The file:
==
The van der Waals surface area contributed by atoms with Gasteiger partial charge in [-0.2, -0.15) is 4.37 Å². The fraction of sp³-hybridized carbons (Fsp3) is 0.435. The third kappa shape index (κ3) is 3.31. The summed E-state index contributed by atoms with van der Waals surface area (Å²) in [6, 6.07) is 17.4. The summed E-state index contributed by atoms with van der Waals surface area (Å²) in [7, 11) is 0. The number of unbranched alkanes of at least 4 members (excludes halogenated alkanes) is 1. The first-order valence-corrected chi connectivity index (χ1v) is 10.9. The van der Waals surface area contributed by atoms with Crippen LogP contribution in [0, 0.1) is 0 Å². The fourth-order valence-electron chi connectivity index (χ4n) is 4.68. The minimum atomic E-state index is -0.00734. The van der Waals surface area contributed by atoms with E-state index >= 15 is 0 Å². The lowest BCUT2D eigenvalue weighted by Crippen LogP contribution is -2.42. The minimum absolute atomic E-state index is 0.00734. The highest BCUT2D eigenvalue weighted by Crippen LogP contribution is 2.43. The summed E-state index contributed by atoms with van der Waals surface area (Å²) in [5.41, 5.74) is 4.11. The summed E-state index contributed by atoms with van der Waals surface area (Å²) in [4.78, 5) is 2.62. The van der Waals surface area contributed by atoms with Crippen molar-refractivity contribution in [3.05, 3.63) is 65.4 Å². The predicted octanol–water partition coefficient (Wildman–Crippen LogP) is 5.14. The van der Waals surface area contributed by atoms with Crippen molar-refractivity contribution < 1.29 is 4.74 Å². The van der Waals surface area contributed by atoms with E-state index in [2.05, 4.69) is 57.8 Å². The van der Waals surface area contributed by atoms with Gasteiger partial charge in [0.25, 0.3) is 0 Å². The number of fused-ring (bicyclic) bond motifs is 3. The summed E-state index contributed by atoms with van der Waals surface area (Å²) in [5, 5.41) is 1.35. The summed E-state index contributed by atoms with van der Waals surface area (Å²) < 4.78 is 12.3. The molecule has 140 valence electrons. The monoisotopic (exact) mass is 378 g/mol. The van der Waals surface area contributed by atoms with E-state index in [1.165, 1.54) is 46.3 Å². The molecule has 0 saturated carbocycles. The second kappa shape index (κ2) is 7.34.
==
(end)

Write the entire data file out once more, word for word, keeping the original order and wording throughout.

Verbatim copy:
The van der Waals surface area contributed by atoms with Gasteiger partial charge in [-0.2, -0.15) is 4.37 Å². The fraction of sp³-hybridized carbons (Fsp3) is 0.435. The third kappa shape index (κ3) is 3.31. The summed E-state index contributed by atoms with van der Waals surface area (Å²) in [6, 6.07) is 17.4. The summed E-state index contributed by atoms with van der Waals surface area (Å²) in [7, 11) is 0. The number of unbranched alkanes of at least 4 members (excludes halogenated alkanes) is 1. The first-order valence-corrected chi connectivity index (χ1v) is 10.9. The van der Waals surface area contributed by atoms with Crippen LogP contribution in [0, 0.1) is 0 Å². The fourth-order valence-electron chi connectivity index (χ4n) is 4.68. The minimum atomic E-state index is -0.00734. The van der Waals surface area contributed by atoms with E-state index >= 15 is 0 Å². The lowest BCUT2D eigenvalue weighted by Crippen LogP contribution is -2.42. The minimum absolute atomic E-state index is 0.00734. The highest BCUT2D eigenvalue weighted by Crippen LogP contribution is 2.43. The summed E-state index contributed by atoms with van der Waals surface area (Å²) in [5.41, 5.74) is 4.11. The summed E-state index contributed by atoms with van der Waals surface area (Å²) in [4.78, 5) is 2.62. The van der Waals surface area contributed by atoms with Crippen molar-refractivity contribution in [3.05, 3.63) is 65.4 Å². The predicted octanol–water partition coefficient (Wildman–Crippen LogP) is 5.14. The van der Waals surface area contributed by atoms with Crippen molar-refractivity contribution < 1.29 is 4.74 Å². The van der Waals surface area contributed by atoms with E-state index in [2.05, 4.69) is 57.8 Å². The van der Waals surface area contributed by atoms with Gasteiger partial charge in [0.25, 0.3) is 0 Å². The number of fused-ring (bicyclic) bond motifs is 3. The summed E-state index contributed by atoms with van der Waals surface area (Å²) in [5, 5.41) is 1.35. The summed E-state index contributed by atoms with van der Waals surface area (Å²) < 4.78 is 12.3. The molecule has 140 valence electrons. The monoisotopic (exact) mass is 378 g/mol. The van der Waals surface area contributed by atoms with E-state index in [1.165, 1.54) is 46.3 Å². The molecule has 0 saturated carbocycles. The second kappa shape index (κ2) is 7.34.